Any camera decision will naturally be influenced heavily by the price. The manufacturer’s suggested retail prices give an idea on the placement of the camera in the maker’s lineup and the broader market. The H400 was launched at a lower price than the GM1, despite having a lens built in. Usually, retail prices stay at first close to the launch price, but after several months, discounts become available. Later in the product cycle and, in particular, when the replacement model is about to appear, further discounting and stock clearance sales often push the camera price considerably down.
The size of the imaging sensor is a crucial determinant of image quality. All other things equal, a large sensor will have larger individual pixel-units that offer better low-light sensitivity, wider dynamic range, and richer color-depth than smaller pixels in a sensor of the same technological generation. Furthermore, a large sensor camera will give the photographer more possibilities to use shallow depth-of-field in order to isolate a subject from the background. On the downside, larger sensors tend to be more expensive and lead to bigger and heavier cameras and lenses.
Of the two cameras under consideration, the Panasonic GM1 features a Four Thirds sensor and the Sony H400 a 1/2.3-inch sensor. The sensor area in the H400 is 88 percent smaller. As a result of these sensor size differences, the cameras have a format factor of, respectively, 2.0 and 5.6. Both cameras feature a native aspect ratio (sensor width to sensor height) of 4:3.
Despite having a smaller sensor, the H400 offers a higher resolution of 19.9 megapixels, compared with 15.8 MP of the GM1. This megapixels advantage comes at the cost of a higher pixel density and a smaller size of the individual pixel (with a pixel pitch of 1.19μm versus 3.77μm for the GM1). However, it should be noted that the H400 is a somewhat more recent model (by 3 months) than the GM1, and its sensor might have benefitted from technological advances during this time that partly offset its pixel-size disadvantage. Coming back to sensor resolution, it should be mentioned that the H400 has no anti-alias filter installed, so that it can capture all the detail its sensor resolves.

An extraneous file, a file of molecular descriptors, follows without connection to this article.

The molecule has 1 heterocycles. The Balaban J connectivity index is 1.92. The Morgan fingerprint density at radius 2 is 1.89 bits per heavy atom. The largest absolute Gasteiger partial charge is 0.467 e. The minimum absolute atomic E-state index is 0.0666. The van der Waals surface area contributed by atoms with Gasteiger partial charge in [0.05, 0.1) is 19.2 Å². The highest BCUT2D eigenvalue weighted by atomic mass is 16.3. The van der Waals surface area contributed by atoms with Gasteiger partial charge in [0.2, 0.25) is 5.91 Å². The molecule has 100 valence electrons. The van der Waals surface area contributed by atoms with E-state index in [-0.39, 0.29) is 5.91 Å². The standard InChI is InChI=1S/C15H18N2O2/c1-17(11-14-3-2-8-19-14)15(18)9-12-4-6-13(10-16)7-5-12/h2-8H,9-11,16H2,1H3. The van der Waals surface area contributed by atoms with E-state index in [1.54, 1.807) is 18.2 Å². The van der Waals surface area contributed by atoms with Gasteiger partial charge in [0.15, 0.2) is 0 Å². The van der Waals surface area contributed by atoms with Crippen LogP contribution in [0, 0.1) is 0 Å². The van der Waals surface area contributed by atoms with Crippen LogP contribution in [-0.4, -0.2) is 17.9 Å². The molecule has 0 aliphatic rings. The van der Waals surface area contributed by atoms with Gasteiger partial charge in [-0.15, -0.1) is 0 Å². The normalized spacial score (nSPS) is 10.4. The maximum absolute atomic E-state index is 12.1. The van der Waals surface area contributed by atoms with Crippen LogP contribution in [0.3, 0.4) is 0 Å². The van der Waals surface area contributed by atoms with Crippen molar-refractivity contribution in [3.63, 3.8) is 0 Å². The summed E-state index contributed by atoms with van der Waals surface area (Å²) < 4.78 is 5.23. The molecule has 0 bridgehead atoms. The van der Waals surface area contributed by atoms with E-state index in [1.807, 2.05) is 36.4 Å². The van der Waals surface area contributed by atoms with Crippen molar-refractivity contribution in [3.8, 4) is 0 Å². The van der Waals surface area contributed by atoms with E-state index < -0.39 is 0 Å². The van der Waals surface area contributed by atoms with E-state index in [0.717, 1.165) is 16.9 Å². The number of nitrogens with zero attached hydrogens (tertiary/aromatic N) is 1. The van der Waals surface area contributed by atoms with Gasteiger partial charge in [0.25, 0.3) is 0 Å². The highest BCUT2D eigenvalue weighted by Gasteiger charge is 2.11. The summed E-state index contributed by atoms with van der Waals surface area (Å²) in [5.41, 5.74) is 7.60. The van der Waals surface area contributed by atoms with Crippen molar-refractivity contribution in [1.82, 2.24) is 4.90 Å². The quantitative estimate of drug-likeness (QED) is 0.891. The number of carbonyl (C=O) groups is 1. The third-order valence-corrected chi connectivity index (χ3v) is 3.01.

The resolution advantage of the Sony H400 implies greater flexibility for cropping images or the possibility to print larger pictures. The maximum print size of the H400 for good quality output (200 dots per inch) amounts to 25.8 x 19.3 inches or 65.4 x 49.1 cm, for very good quality (250 dpi) 20.6 x 15.5 inches or 52.3 x 39.3 cm, and for excellent quality (300 dpi) 17.2 x 12.9 inches or 43.6 x 32.7 cm. The corresponding values for the Panasonic GM1 are 23 x 17.2 inches or 58.3 x 43.8 cm for good quality, 18.4 x 13.8 inches or 46.7 x 35 cm for very good quality, and 15.3 x 11.5 inches or 38.9 x 29.2 cm for excellent quality prints.
The Panasonic Lumix DMC-GM1 has a native sensitivity range from ISO 200 to ISO 25600, which can be extended to ISO 125-25600. The corresponding ISO settings for the Sony Cyber-shot DSC-H400 are ISO 80 to ISO 3200 (no boost).
Consistent information on actual sensor performance is available from DXO Mark for many cameras. This service is based on lab testing and assigns an overall score to each camera sensor, as well as ratings for dynamic range ("DXO Landscape"), color depth ("DXO Portrait"), and low-light sensitivity ("DXO Sports"). The adjacent table reports on the physical sensor characteristics and the outcomes of the DXO sensor quality tests for a sample of comparator-cameras.
|Panasonic GM1||Four Thirds||15.8||4592||3448||1080/60i||22.3||11.7||660||66|
|Panasonic GM5||Four Thirds||15.8||4592||3448||1080/60p||22.1||11.7||721||66|
|Panasonic LX100||Four Thirds||12.7||4112||3088||4K/30p||22.3||12.5||553||67|
|Panasonic G6||Four Thirds||15.9||4608||3456||1080/60p||21.3||11.5||639||61|
|Panasonic GX7||Four Thirds||15.8||4592||3448||1080/60p||22.6||12.2||718||70|
|Panasonic G5||Four Thirds||15.9||4608||3456||1080/60p||..||..||..||..|